Sometimes I felt as if I had the whole bay and island to myself. I never met anyone else who combined treading, beach, going out and so on, with intense study, writing, and exploration of life, ideas, self, nature, and society. My explorations were not very systematic, but they were informed by fertile intuition and chosen by informed conscious judgment. At that young age I studied philosophy--Ayn Rand, Martin Buber, Friedrich Nietzsche, Aristotle, among many others--with great difficulty but with great vitality and concentration to match the many challenges. This was not a parlor excercise, nor an abstract remove seated in an ivory tower, although abstract thought and vision united the motions of my energy, as disparate as the courses were through which energy engaged me. Martin Buber is known for the coming Powerful Peace; Ayn Rand for the future establishment of the just, capitalist society.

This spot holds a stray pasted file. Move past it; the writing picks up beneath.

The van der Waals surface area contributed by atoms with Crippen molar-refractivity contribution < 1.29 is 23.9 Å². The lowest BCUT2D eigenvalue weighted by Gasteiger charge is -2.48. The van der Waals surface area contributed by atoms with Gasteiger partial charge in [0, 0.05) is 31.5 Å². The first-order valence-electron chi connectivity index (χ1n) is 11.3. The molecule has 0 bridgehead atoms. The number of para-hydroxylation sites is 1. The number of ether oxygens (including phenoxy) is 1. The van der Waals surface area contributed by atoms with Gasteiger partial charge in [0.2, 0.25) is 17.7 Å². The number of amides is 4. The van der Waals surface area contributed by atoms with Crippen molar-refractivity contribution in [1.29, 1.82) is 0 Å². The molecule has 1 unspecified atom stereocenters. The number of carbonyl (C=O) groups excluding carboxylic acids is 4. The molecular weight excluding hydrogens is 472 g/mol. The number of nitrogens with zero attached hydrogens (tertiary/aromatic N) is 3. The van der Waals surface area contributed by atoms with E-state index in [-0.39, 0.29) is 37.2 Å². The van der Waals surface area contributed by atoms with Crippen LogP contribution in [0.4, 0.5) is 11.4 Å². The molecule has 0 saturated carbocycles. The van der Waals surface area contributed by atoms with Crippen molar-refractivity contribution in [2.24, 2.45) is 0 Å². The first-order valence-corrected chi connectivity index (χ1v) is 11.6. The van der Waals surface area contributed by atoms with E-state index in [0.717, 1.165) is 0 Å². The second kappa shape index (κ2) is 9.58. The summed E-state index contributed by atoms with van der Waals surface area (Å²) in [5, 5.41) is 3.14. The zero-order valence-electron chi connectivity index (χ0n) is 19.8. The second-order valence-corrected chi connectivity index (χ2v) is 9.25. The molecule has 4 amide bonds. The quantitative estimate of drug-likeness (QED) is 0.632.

There were some exceptions to my solitude as friends who possessed intellectuality themselves were receptive to ideas. A housemate read classic novels. With a propensity to grand vision and a yearning for freedom, George joined the Navy as a scuba diver, then came to Long Beach Island to clam in the sunlight. Mark, whom I introduced to treading when together we quit a side job, had a serious meditation discipline and studied psychology to finish postgraduate work at Rutgers. By the time I knew George and Mark, I was already along the way of my years at the shore. But before meeting these two men, I spent the summer of 1982 clamming and discussing the Great Books of Western Civilization with a friend, Scott, from St. John's College, Anapolis, MD, where I was enrolled and studied during the spring, 1982, semester. And during the summers of 1983, 1984, and 1985, my brother David and more than half a dozen or so of his friends--all them bright at the least--spent summers on Long Beach Island and clammed.